The Loftsman
Leith Shipyards

A history of the Ships built at the Henry Robb Shipyard in Leith, Scotland. Also a testimony to the men who built the Ships and to all who sailed in them.
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Home Ships Built in Leith 1946 to 1984 HIRONDELLE - Yard No 396 - Diesel Cargo Vessel - General Steam Nav. Co Ltd - Built 1950

Leith Shipyards

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HIRONDELLE - Yard No 396 - Diesel Cargo Vessel - General Steam Nav. Co Ltd - Built 1950


The General Steam Navigation Co, Ltd
 The MV HIRONDELLE Ship No 396  
Owners    General Steam & Navigation Co Ltd (Part of the huge P&O shipping group)
Registered    Liverpool Keel Laid    
Type of Ship    Cargo/Coaster Launched    22/06/1950
      Handed Over    
Ship Details          
Length Overall    199' 8" Launch Details    
Length B.P.    196' 0" Weather    
Beam    35' 6" Time to Water    
Depth Mld     20' 4"      
G.R.T.    757 tons      
Engines   7-cylinder 2 SCSA diesel engine
built by British Polar Engines Ltd, Glasgow, Scotland
Props    1      
Speed    11.5 knots service speed      
Other known names   1966-Clyde    
Current Status   Sunk as a target ship by Royal Canadian Navy 1986    
Content on MV HIRONDELLE will be added as and when available. 
 Building a model ship in a bottle

HIRONDELLE on trials in the River Forth, flying the Henry Robb flag.

(Photo is coptright P&O heritage and shown here with kind permission)


Ships History

Once a ship had been built and launched she then had to be out-fitted, and then complete sea trials
before being handed over to her new owners, who would look to have that ship at sea, as long as possible to pay for her build costs and of course to make the company good profits.

To this end one company may have had no requirement for a particular ship after a time and would then sell her on just like any other disposable commodity.
Hence a ship may have had a few owners and would go through many changes and names during what was hoped for a long and successful working life.

The M.V.HIRONDELLE Ship No 396 was an order from the General Steam Navigation Company Ltd, this small coaster was the first of a two ship order to be built at the Leith Shipyards of Henry Robb.

In what was to be a golden era for British Shipbuilding, with all yards having full order books and working to maximum capacity, what with the shipping companies trying to replace war losses. The next ten years were to be very profitable for the Henry Robb shipyard.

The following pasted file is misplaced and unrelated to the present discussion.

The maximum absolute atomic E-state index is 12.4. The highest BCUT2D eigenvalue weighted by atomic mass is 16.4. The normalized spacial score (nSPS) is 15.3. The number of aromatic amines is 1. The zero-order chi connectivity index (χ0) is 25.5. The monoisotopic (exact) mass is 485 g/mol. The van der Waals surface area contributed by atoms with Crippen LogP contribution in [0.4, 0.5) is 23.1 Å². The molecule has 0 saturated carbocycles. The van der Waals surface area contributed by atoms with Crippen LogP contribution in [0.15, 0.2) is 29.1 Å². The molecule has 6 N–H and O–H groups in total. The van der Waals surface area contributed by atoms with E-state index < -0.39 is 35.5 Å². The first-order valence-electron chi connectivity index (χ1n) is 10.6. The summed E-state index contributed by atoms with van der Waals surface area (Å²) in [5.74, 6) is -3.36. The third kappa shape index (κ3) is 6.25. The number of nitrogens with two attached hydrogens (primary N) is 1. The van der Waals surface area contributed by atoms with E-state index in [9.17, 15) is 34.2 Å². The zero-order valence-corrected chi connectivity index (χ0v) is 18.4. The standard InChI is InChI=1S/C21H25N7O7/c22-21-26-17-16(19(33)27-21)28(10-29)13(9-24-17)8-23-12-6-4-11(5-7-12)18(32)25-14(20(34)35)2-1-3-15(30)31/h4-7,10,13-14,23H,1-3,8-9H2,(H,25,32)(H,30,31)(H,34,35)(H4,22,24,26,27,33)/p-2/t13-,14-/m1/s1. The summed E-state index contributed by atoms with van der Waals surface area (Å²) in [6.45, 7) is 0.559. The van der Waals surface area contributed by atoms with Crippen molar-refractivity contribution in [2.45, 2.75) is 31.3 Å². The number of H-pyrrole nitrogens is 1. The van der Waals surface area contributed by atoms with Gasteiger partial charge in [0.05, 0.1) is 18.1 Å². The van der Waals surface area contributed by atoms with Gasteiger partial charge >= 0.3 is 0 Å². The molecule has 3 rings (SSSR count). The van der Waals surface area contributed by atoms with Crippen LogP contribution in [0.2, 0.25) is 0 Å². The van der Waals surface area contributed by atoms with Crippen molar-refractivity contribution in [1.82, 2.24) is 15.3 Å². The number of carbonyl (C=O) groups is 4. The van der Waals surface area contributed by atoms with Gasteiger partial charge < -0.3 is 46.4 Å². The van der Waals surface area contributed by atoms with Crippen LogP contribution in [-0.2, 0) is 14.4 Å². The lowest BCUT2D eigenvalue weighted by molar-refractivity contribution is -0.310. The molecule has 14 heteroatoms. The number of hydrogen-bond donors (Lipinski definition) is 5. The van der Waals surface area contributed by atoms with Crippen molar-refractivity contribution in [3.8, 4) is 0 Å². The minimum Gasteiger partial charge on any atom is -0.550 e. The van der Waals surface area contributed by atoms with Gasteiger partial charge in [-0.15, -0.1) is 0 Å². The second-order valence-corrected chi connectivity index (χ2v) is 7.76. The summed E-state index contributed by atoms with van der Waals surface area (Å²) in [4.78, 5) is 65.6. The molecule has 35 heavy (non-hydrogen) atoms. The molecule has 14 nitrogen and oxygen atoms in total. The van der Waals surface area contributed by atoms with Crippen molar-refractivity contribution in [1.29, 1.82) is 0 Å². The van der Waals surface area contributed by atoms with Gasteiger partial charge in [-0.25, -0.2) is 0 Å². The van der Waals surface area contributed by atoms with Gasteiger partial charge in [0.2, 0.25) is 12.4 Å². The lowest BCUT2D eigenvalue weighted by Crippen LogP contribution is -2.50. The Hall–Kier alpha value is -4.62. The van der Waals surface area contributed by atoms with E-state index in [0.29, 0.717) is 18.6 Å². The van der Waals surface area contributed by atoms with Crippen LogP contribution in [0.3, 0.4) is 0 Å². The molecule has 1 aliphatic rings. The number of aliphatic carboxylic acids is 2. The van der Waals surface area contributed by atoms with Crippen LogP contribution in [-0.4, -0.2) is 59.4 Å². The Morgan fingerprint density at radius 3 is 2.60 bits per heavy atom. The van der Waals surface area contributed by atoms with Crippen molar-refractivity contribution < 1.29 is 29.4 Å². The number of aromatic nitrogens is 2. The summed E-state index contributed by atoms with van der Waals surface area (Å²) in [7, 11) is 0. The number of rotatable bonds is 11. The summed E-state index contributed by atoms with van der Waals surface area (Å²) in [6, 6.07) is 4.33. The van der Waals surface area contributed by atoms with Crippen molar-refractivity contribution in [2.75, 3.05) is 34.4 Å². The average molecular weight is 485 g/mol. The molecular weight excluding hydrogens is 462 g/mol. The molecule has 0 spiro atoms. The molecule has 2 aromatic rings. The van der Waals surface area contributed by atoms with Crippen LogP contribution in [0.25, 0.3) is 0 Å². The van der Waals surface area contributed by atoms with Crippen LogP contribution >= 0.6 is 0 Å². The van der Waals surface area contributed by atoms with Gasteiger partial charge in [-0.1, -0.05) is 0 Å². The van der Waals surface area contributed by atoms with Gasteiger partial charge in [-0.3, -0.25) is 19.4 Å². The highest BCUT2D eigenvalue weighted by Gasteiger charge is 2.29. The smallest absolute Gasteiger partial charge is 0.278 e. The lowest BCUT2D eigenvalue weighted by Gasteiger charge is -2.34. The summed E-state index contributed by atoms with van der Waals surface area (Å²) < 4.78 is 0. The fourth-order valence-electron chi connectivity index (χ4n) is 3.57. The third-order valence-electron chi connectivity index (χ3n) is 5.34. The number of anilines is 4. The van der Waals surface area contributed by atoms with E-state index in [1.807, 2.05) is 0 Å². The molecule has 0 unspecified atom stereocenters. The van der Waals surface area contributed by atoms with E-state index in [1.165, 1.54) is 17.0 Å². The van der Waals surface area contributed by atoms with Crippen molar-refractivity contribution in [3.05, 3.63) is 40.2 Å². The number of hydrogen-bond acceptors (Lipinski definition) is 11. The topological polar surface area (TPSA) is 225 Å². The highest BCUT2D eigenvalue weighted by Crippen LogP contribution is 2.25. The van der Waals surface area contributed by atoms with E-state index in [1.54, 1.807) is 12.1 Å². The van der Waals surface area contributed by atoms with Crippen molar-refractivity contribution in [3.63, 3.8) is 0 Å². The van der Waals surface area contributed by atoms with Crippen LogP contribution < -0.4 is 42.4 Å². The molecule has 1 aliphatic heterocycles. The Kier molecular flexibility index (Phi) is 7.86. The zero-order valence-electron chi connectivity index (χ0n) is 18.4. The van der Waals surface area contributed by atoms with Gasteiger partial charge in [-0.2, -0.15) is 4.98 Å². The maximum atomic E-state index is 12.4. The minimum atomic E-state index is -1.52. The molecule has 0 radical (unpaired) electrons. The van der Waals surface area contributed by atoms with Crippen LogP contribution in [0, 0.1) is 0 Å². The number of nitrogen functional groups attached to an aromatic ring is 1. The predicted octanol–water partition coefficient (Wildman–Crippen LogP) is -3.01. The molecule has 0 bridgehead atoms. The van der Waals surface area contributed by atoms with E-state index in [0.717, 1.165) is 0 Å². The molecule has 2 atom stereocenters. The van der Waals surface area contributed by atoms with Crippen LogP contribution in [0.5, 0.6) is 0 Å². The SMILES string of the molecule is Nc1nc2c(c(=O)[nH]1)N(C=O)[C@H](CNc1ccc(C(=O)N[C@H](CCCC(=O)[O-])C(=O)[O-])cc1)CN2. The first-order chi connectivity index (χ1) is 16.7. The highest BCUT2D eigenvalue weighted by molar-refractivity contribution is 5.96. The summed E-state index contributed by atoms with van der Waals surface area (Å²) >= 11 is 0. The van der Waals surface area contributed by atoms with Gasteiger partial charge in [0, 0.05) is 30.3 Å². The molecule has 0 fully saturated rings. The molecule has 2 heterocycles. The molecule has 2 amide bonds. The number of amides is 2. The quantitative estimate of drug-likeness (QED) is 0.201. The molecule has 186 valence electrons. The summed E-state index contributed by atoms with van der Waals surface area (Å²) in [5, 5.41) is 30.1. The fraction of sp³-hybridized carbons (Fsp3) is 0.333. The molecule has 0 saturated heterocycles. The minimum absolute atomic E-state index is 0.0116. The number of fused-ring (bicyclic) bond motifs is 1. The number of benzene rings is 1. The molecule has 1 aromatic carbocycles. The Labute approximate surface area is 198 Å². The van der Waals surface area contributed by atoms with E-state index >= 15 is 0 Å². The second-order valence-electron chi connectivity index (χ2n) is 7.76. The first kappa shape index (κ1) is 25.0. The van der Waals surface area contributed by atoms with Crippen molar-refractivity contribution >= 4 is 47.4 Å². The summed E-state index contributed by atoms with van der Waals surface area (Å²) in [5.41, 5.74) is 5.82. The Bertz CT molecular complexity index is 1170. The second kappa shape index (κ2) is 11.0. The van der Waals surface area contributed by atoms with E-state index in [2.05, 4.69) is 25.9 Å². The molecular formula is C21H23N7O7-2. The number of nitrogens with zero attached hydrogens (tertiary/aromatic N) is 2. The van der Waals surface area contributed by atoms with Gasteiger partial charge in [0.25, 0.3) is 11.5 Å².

This was at a time before the German and Japanese shipyards were to get there acts together with all the new funding and tooling supplied in principle by the victorious allies (mostly American money as Britain was skint)

The HIRONDELLE was a modern single screw diesel engine ship for use on short inshore coastal routes. With her low funnel astern and collapsible masts for navigating up the inshore river ports, they were the principle method of transporting goods at a time before air and road transport had taken a hold of transportation.

She was a sister ship of the M.V.SWIFT also ordered from GSNC Ltd, which although an autonomous company in operation the parent company was in fact P & O shipping group, which had taken them over in the 1920's.

A modern design for the time she was to be used by her owners for around 16 years before being sold on to Canadian shipping interests, so it was in April of 1966 that the small coaster made her way across the stormy seas of the North Atlantic to take up her new duties with the Lake Shipping Co Ltd, St Johns, Newfoundland, and renamed Clyde.

She continued voyaging around North America until 1986 when she was used as a target ship and sunk by the Royal Canadian Navy off Halifax, Nova Scotia.

We try here to give as full an account of her history as time and research permits, if you know of missing info
or you have any photographs of her, then please get in touch and we shall update her story as we go along.

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Tales from the Ship

Here you will find the stories from the men and women who sailed on the ships, what was it really like to be working on a ship in a raging sea and in the pitch dark of night, the real stories some funny some sad, some good and some bad.

Dedicated to all the brave men and women who sailed the vessels from the Leith Shipyards.

Should you know of anyone who may have sailed on her, then please feel free to get in touch so that we can add the story here.


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